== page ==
Spin waves from a microcrystal

First measurements at the new IRIXS spectrometer at PETRA III

IRIXS measurement

Scattering of X-rays from an antiferromagnetic ruthenate. The incident photons tuned to the Ru L3 absorption edge are focused on the sample, and interact with the Ru spins arranged in a two-dimensional honeycomb lattice. The scattered photons are dispersed with a newly-developed SiO2 diced spherical analyser (as illustrated by rainbow), and are collected with a CCD detector. The loss of X-ray energy (the change in “color”) is transferred to the system, which in turn excites the collective magnetic excitations. (Copyright: B. Keimer et al.)


Schematic of the IRIXS spectrometer. The incident X-ray photons are monochromatized by an asymmetrical Si(111) channel-cut and focused to the sample. (from original publication)

An international team of scientists from the Max Planck Institute for Solid State Research, DESY, University of Stuttgart, Pohang University of Science and Technology POSTECH (South Korea) and the University of Tokyo (Japan) has determined the spectrum of collective magnetic excitations (“spin waves”) in a ruthenium-oxide antiferromagnet, which exhibits an unusually high magnetic ordering temperature. Such measurements are important because they yield insight into the magnetic interactions between spins inside the material, but they usually require large single crystals that are difficult to synthesize. By using the newly developed IRIXS spectrometer at PETRA III, the research team was now able to obtain a complete set of measurements on a microcrystal. The experiment demonstrates the capability of the IRIXS method - the probe of elementary excitations in a large class of magnetic materials.

Ruthenium and other 4d transition metal compounds play prominent roles in many areas of materials research ranging from electronics to catalysis. Furthermore, the systems can be used to investigate fundamental concepts in condensed matter physics, such as unconventional superconductivity, spin liquids, and solid-state analogues of the Higgs mode in particle physics. These collective quantum phenomena emerge as a result of a delicate interplay among the Coulomb interaction between the electrons, their interaction with the crystal lattice, and the intra-atomic spin-orbit coupling. However, basic questions about the mechanisms underlying these phenomena remain unanswered, because these key parameters are comparable in magnitude, and because sizable single crystals required for spectroscopic experiments are often difficult to synthesize.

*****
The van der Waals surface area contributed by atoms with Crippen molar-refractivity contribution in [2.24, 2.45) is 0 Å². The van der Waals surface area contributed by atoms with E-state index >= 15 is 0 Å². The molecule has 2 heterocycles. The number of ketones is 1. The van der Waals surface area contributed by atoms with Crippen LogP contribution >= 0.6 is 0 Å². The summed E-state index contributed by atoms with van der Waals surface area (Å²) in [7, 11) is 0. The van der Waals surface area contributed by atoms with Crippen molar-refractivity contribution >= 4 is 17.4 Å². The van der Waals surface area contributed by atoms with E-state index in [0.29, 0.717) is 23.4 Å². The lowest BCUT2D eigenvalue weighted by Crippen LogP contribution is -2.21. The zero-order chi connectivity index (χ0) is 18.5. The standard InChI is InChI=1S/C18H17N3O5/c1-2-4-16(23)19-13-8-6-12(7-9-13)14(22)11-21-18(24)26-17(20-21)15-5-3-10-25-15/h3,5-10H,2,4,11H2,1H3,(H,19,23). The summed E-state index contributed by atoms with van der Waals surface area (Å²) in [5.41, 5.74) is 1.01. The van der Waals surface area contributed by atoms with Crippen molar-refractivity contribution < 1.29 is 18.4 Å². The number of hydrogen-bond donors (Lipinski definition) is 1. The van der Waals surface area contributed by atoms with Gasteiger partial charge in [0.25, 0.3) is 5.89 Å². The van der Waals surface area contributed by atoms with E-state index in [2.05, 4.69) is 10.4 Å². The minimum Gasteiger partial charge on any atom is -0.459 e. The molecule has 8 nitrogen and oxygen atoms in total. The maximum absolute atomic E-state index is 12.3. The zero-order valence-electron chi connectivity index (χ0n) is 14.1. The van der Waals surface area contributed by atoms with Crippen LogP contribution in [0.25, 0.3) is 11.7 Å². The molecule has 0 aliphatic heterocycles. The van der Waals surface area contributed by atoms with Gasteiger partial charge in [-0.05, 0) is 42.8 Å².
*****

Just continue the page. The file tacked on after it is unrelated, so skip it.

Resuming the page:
To cope with this difficult task, scientists employed an experimental scheme called resonant inelastic X-ray scattering (RIXS). During the RIXS process, photons tuned to the absorption edge of a chemical element impinge on the sample and excite the system, which then undergoes a radiative decay to the final state. The energy of the photons emitted into a given direction is accurately measured, and the scattering intensity as a function of transferred energy and momentum is directly associated with the dispersion relations of elementary excitations of the system. Thanks to the significant energy and momentum carried by X-ray photons, charge, spin, and orbital excitations can be detected in a momentum-resolved and chemically selective manner. Crucially, the resonant condition greatly enhances the cross section of the RIXS process, enabling experiments on microcrystals and thin-film structures, which are not accessible to other spectroscopic probes such as inelastic neutron scattering.

Recent progress in the development of RIXS instrumentation in the soft and hard X-ray regimes has enabled comprehensive studies of magnetic compounds with 3d and 5d valence electrons, respectively. However, a RIXS instrument covering also the L-absorption edges of 4d transition metal compounds has not been available, since the absorption edges lie in the “intermediate” X-ray regime, where suitable optics have not been developed. A large and important class of magnetic materials was therefore not accessible so far. This has now changed after the construction of the IRIXS spectrometer at the dynamics Beamline P01 at PETRA III, which is equipped with a specifically designed energy analyzer for X-rays. The complementary capability to determine magnetic structures at Beamline P09 was also important for the success of this project.

The research team chose the antiferromagnet SrRu2O6, where Ru spins are arranged on a two-dimensional honeycomb lattice, to demonstrate the potential of the new instrument.  The exceptionally high Néel temperature of this compound has attracted considerable recent attention, but spectroscopic experiments have thus far not been reported because only small single crystals (50 microns in diameter) could be synthesized. The IRIXS spectrometer enables measurements of the complete dispersion relation of spin waves, which allows to determine the interactions between the spins and their coupling to the crystal lattice. Their results were reported in Nature Materials. 

The development of the IRIXS spectrometer was supported by the Advanced Grant “Com4Com” of the European Research Council (ERC). 



Spin waves and spin-state transitions in a ruthenate high-temperature antiferromagnet; H. Suzuki, H. Gretarsson, H. Ishikawa, K. Ueda, Z. Yang, H. Liu, H. Kim, D. Kukusta, A. Yaresko, M. Minola, J. A. Sears, S. Francoual, H.-C. Wille, J. Nuss, H. Takagi, B. J. Kim, G. Khaliullin, H. Yavaş and B. Keimer; "Nature Materials" 2019; DOI:10.1038/s41563-019-0327-2